The US Representative of the Komala Party of Iranian Kurdistan Salah Bayyazidi told JerusalemOnline in an exclusive interview: “I think that the significance of the battle for Mosul is it is the second largest city in Iraq; it is a place where regional powers like Iran and Turkey might directly or through a proxy clash because of its religious and ethnic significance. The Kurds also want 1/3 of Nineveh Province including Sinjar. The Iraqi Sunni Arabs view it as their capital city. Also, the Christians want to have an autonomous government in several cities in the Nineveh plains where they are the majority.”
“Some people also say it is a small Iraq because all of the ethnic and religious groups that exist there while I am sure that the battle for Mosul is politically and strategically very important,” he added. “However, the aftermath of the defeat of ISIS will be more important because many involved parties want a piece of Mosul.”
According to Yazidi leader Mirza Ismail, as the battle over Mosul wages, the plight of the Yazidis remains dire. From the northern side around Mosul, most of the Chaldo-Assyrian villages have been taken over by the Nineveh Protection Unit while the KRG has taken over most of the Kurdish villages; the Iraqi Army and Popular Mobilization Unit have taken over most of the villages and towns south-west of Mosul. However, the Yazidi villages to the south and east of Sinjar are still under ISIS control: “The problem is that the Yazidi fighters have no weapons and ammunition to attack ISIS in those villages and to take their villages back. One issue that we have is that the KRG has much influence on the West especially on the Obama administration.”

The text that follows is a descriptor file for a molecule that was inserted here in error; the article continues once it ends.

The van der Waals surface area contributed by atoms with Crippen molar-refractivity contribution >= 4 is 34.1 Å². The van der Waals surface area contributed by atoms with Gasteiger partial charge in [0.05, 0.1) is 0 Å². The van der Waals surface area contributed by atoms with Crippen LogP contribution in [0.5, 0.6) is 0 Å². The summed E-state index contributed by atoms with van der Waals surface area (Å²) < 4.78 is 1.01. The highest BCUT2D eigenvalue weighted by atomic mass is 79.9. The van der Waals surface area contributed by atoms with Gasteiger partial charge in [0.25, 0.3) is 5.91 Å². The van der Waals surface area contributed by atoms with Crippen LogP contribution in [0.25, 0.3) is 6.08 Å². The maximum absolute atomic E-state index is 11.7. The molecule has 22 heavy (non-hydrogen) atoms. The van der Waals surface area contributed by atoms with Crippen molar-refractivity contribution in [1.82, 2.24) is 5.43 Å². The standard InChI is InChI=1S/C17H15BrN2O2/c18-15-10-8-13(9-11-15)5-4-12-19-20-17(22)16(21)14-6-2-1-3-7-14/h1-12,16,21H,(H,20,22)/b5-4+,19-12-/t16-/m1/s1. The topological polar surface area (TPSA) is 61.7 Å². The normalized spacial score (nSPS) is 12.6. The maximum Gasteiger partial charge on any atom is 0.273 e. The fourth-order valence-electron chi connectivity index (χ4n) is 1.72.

Ismail stressed that the influence of the KRG in the West affects the future status of the Yazidi areas near Mosul. “Sooner or later, ISIS will go away and the KRG with the West’s support will go and retake the Yazidi villages to the south and east of Sinjar and seek to annex the Sinjar region to the KRG,” he noted. “This is our biggest fear that we face.” The reason that this is problematic to Ismail and some elements of the Yazidi community is that on August 3, 2014, the Kurdish forces left the Yazidi regions, which led to ISIS taking over the area. For this reason, Ismail does not trust the Kurdish forces to protect the Yazidi areas against ISIS and other terror groups.